While the Brexit results have shocked the world, Spanish presidential elections have gone unnoticed.
The appearance of two new players has disrupted the traditional two party system. And caused a deadlock in the December 2015 presidential elections.
Which led to a second round of voting last Sunday.
This time, polls were predicting a major change in the Spanish political landscape. But polls failed.
Once again, no candidate won the majority needed to rule. Yet this time, the new parties lost votes against the current ruling party.
The chaos caused by the Brexit vote may have had a hand in it, as people would rather support stability than an unknown.
So once again there is deadlock. And the four major parties will have to negotiate to reach an agreement. Or risk a third round of voting.
It seems like UK is not the only society that’s divided.
The candidate elected will need to attend to the many issues plaguing the country.
Unemployment is still at 21%, while the debt to GDP ratio keeps increasing.
And corruption is still running rife with new cases coming to light every day.
One of the many problems is the number of people without a home.
And I’m not referring to people living in the streets — although that is quite a large problem also.
I’m talking about a different type of ‘homeless’, a more invisible one. Young people who need to live with their parents as they cannot afford to move out.
They are the ones who are still feeling the effects of the global economic crisis that started in 2008.
You see, Spain suffered a property bubble from 1997 to 2007.
Times were good during that time.
Much like Australia today, everyone had large amounts of disposable income. Crowds flocked to shopping malls and trendy restaurants.
Credit was flowing, and getting a mortgage was easy. Nobody cared that the average mortgage was 10 times the salary. Or that properties kept increasing at an unsustainable pace — at about 17% a year.
The construction sector was booming. In fact, the construction rate was ridiculous. At the height of the property bubble, Spain was building more houses than Germany, Italy, France and UK put together.
And in 2008 everything came crashing down.
Since then, property prices have fallen 45%.
That’s right, 45%. You heard right.
And even with such an extreme discount, most young people cannot afford to either rent or buy a home of their own.
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According to a report published by the Spanish Youth Counsel, three out of four people under 30 are still living with their parents. And 85% of those who are not share the rental of property with others.
So how can it be so hard to buy property in a country where there is one property per two inhabitants?
The main culprits are unemployment, job insecurity and low salaries.
Unemployment for people under 25 is now at 51.4%; and it’s at 30% for people between 25–29 years of age.
Half of those unemployed have spent more than a year looking for a job.
And more than half of those who do have a job are overqualified.
High unemployment has created a bad jobs market for young people. And it is afflicted with short term or part time contracts and low salaries.
But one of the most shocking bits of data from the study is that a person under 30 would have to dedicate 60% of their salary to buy or rent a property on their own, and 43% if they are between 30–35 years old.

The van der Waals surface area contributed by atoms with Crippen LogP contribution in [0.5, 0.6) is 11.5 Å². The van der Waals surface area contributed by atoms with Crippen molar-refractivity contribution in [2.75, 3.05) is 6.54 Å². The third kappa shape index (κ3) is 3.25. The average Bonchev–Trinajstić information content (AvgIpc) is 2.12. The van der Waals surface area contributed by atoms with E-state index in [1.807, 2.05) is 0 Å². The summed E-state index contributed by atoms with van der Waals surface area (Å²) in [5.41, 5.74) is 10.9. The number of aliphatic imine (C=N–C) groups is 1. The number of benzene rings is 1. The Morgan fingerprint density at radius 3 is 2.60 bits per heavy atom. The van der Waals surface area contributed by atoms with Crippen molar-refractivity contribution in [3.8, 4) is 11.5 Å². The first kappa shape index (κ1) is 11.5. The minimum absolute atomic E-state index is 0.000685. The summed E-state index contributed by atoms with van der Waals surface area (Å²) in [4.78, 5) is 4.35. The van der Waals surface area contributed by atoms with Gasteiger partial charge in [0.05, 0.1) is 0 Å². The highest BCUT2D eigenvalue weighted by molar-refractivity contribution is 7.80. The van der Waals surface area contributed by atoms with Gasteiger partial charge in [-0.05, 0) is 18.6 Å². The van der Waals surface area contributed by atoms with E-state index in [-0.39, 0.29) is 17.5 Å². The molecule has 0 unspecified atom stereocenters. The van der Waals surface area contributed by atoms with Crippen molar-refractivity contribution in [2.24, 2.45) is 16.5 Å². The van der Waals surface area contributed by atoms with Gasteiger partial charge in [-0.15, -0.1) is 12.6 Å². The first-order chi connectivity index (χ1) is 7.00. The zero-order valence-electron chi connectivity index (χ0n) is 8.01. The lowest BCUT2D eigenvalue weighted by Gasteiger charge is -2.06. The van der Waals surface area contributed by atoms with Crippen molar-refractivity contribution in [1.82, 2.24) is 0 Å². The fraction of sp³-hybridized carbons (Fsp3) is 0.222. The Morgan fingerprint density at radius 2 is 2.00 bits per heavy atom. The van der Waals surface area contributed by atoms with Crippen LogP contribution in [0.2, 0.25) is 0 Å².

And this is at the current negative interest rate!
Even though property prices have stayed stable in the last few years, the younger population has no access to property.
This is because salaries have decreased. In fact, according to the study, 30% of people under 30 are living below the poverty line.
To make matters worse, credit is hard to get. And the government has eliminated property tax incentives.
So it is not surprising that young Spaniards are not buying property. In fact, the number of Spaniard moving to foreign countries keeps increasing.
Demand for property is not rising, as the population cannot afford them. And there are still too many properties available from the time of the property bubble.
Maybe this is why foreigners buying property in Spain is at a historic high.
At the beginning of 2016, even with lower demand, properties saw a small increase in price. This was due to a small EU recovery and an increased demand from the British.
But the Brexit may send this small recovery down the drain. As it may affect British demand for housing and Spain’s main income stream — tourism.
A quarter of Spain’s visitors are British nationals. All drawn in by a strong pound.
And that strong pound has made Spanish property more attractive. British are by far the largest property buyers in Spain. There are 400,000 British currently living in Spain.
With the Brexit, there is great uncertainty of what will happen to so many English holding properties in Spain. And to the future of property sales.
Brexit couldn’t have come at a worse time for Spain. The country is still recovering from the effects of the global financial crisis. And their inability to choose a president is eroding confidence.
A decrease in tourism will increase unemployment. And the British selling their properties could increase the stock of properties available for sale, creating a further fall in property prices.
Yet this fall may make Spain an even more affordable paradise for other foreign investors.
For Markets and Money
PS: Selva recently joined the Port Phillip Publishing team as our macroeconomic analyst. She works closely with Markets and Money editor Vern Gowdie on his advisory service, The Gowdie Letter.